TO USE: Thaw at cool room temperature overnight.

MAKES ABOUT 1.1kg (2½ lbs)

Happy Christmas, Everyone!

Wednesday, 19 November 2008

Burcott Mill

Sharon took her class on an away-day to Burcott Mill last week and brought back some spelt flour.
The spelt itself is grown at Sharpham Park, and is ground at Burcott Mill (near Wells) using their watermill.

I made a loaf in the breadmaker, mixing the spelt with Dove's white bread flour. Breadmaking, especially when using a breadmaker is the only time I think you can taste the difference in organic and non-organic produce. I set the breadmaker to a wholemeal programme, and because it had quite a light texture next time I will use less white flour.
There's nothing new about spelt, it is an ancient crop, a cousin of wheat, with an almost 'nutty' taste, especially when used for pastry. I know you can get spelt flour from the supermarket these days, but if you want it straight from the miller the address is The Mill is open for tours at the weekends in the summer.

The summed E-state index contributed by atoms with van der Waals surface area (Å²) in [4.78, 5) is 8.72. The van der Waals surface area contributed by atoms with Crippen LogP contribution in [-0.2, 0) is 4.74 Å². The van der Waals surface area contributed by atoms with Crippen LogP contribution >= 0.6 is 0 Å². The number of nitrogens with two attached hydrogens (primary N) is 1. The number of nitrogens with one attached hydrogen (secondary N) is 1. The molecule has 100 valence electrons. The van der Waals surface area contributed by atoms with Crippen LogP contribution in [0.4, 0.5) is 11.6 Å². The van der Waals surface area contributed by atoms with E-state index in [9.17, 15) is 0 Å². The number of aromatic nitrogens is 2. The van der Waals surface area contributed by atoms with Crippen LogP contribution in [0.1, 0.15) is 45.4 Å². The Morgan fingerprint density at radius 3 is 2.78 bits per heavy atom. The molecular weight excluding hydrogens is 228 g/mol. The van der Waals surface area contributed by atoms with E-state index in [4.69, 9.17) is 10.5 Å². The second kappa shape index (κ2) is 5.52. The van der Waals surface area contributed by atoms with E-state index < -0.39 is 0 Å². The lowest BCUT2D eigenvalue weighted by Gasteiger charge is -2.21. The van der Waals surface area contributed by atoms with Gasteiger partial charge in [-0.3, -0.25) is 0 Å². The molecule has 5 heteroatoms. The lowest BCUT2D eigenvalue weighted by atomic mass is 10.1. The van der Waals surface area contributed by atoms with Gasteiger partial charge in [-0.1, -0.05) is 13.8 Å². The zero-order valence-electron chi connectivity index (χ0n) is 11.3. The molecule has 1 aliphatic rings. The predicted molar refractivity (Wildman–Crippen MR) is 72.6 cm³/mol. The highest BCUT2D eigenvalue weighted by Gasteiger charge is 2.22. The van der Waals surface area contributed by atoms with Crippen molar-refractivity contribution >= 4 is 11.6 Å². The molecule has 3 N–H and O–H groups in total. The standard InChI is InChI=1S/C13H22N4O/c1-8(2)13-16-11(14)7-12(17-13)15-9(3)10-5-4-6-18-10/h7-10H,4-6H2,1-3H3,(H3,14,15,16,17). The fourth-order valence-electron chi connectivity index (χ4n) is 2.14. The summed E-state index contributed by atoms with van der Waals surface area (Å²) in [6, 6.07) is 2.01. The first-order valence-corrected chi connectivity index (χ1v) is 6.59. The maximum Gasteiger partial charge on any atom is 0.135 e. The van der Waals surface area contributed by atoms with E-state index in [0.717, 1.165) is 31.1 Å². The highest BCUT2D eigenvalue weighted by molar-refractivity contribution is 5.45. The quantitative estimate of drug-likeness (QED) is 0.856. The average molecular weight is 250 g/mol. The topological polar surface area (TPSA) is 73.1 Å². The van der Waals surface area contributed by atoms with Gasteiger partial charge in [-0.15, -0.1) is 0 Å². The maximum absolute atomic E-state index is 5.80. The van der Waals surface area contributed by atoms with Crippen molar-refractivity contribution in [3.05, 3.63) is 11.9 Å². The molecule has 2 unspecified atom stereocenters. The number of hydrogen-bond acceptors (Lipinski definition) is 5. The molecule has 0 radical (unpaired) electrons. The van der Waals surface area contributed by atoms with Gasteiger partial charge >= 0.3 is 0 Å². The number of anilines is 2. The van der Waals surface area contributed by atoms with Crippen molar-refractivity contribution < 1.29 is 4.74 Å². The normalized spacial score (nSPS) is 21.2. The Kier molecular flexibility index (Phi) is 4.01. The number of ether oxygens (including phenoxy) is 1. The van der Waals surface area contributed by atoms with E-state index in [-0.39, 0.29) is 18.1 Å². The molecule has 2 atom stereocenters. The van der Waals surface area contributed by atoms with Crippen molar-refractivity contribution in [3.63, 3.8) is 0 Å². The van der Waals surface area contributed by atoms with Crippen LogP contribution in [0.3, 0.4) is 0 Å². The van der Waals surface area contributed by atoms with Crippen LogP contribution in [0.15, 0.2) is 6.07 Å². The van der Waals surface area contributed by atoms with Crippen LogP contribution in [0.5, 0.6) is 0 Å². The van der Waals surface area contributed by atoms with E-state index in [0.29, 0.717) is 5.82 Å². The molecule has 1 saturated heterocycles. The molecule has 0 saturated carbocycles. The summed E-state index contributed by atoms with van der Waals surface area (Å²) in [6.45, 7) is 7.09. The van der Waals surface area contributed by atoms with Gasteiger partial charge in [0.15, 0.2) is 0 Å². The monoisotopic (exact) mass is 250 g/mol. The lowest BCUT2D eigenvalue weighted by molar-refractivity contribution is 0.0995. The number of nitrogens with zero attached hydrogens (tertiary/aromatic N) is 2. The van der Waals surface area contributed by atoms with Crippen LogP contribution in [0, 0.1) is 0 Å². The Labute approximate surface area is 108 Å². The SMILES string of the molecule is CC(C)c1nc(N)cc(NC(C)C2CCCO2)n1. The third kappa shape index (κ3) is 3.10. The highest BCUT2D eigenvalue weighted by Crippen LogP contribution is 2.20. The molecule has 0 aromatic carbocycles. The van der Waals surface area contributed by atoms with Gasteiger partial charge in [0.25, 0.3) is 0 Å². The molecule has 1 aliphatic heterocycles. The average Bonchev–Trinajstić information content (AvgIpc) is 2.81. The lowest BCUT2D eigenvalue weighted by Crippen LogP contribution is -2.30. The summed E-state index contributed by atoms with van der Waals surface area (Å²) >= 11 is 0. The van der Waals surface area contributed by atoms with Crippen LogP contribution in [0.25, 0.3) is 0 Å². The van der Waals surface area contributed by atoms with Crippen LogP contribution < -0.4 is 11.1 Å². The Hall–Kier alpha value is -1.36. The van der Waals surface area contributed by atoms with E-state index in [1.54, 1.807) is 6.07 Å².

Monday, 20 October 2008

What Should We Eat?

Beautiful Exmoor, an upland paradise for quiet walking or riding.

I have been pondering for a while how our food choices have changed over the last 40 or so years, or since I have been in the position to make those choices, and this morning, there was an article in the paper entitled ‘ Should we all be eating more fat?’, once again contradicting the current 5- a- day advice.

Mr. Groves, who has written a book called ‘Trick or Treat: How Healthy Eating is Making Us All Ill’ makes a persuasive case for an Atkins Diet sort of life style, citing more people falling prey to diabetes and heart disease than ever before. The article is third of a page of a broadsheet newspaper, so there is a lot to read , one point I can agree with is that fat laden foods do fill you up quickly, but to give up wheat because ‘it collects bacteria and dirt as it grows and is impossible to clean’? no, life would be sad without a freshly baked loaf.